Paris tops this year’s city ranking in Emerging Trends in Real Estate: Europe, the annual survey by PwC and the Urban Land Institute. Respondents noted the city’s ability to attract capital of all kinds from around the world.
This comes at a time when Paris has (narrowly) overtaken London as the most active commercial property market in Europe.
Total investment volumes in the French capital are at €21bn in the year to date [20 November], of which just over half is accounted for by cross-border investors, calculates Real Capital Analytics.
As investors shy from the UK’s Brexit uncertainties, investment is down 32% in London while up 23% in Paris, says Real Capital Analytics, albeit that the UK remains the first port of call for new global entrants.
Why are investors attracted to Paris?
“Europe’s low rate environment continues to be real estate’s trump card … pulling more and more capital into the market,” says Real Capital Analytics in its Q3 2019 Europe Capital Trends.
Offices have accounted for 75% of investment volumes in Paris so far this year, says Real Capital Analytics, compared with 65% in London.
In addition, Paris is attractive to investors because it offers:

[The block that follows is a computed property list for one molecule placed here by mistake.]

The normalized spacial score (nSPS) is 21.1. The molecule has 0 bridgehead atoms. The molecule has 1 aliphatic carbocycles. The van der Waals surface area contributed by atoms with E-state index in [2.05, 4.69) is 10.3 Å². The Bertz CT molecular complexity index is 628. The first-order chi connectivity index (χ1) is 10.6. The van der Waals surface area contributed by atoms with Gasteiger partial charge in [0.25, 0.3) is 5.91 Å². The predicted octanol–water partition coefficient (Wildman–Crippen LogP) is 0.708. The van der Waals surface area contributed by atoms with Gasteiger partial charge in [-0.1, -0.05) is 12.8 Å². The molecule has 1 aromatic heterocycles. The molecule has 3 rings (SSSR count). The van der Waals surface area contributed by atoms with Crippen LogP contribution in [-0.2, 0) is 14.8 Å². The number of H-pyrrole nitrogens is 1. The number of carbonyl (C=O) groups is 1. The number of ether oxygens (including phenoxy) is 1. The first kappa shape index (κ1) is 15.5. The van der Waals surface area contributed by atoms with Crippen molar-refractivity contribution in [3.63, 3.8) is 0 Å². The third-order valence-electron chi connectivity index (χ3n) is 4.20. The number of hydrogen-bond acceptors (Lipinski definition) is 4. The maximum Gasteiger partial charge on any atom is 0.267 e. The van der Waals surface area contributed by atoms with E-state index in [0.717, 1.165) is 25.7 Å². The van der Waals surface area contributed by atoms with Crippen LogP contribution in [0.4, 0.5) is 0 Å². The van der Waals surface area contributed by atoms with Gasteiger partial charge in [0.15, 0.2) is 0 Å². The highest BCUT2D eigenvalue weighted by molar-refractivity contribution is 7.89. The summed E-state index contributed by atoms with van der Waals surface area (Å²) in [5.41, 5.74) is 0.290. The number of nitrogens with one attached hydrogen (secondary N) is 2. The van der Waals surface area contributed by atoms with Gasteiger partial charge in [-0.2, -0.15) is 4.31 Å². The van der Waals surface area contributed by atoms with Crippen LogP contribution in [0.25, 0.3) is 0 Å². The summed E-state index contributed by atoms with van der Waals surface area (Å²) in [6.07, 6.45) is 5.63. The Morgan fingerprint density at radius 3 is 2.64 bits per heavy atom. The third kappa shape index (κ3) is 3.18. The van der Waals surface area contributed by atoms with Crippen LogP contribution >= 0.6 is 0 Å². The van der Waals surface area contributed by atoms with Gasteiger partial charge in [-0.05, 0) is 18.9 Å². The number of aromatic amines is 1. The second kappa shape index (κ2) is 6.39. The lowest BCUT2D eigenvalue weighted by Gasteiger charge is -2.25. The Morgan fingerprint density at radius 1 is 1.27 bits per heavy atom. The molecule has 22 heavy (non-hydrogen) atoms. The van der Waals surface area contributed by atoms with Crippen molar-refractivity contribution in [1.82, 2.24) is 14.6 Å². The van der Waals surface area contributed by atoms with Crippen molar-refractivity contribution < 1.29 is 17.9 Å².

- Opportunities to invest at scale and in a liquid
- Low CBD office vacancy rates, with office yields still under pressure.
- A service-focused economy relatively protected from global trade jitters.
- A city ambitious to renew itself for the 21st century, in particular through improved mobility.
Asian investors expand in Paris
South Korean investors in particular have been active this year in Paris. They account for many of the big-ticket transactions over €500m signed so far in 2019:
- Investment manager Swiss Life Asset Managers bought a portfolio of 28 office buildings valued at €1.7bn. 90% of the portfolio is in the Paris CBD in the 1st, 2nd, 8th, 9th and 10th Seller: Terreïs.
- Purchase by a joint venture between Primonial REIM and Samsung Securities/Hanwha Inv & Secs of the Lumière office building in the 12th arrondissement for €1.22bn. Seller: Tishman Speyer.
- In its first acquisition in Europe, South Korean securities firm Mirae Asset Daewoo in partnership with French asset manager Amundi Real Estate acquired Tour Majunga, the third tallest tower in the Paris region, in La Défense business district to the west of Paris for €850mn. Seller: Unibail-Rodamco-Westfield.
- Samsung Securities, with La Française Real Estate Partners as a minority co-investor and as building manager, acquired the Crystal Park office building in Neuilly-sur- Seine in western Paris for €691m in its fourth acquisition in Paris. Seller: Caisse des Dépôts.
- NH Investment & Securities acquired a 49% stake, valued at €365m – and based on a total asset value of €745m – in Eqho Tower in La Défense. The South Korean investor has an option to purchase the remaining 51% by the end of 2020. Seller: Caisse des Dépôts.
Grand Paris Express – connecting the Paris region
As the PwC/ULI report notes, ‘mobility’ is becoming an increasingly important part of real estate as a ‘service’.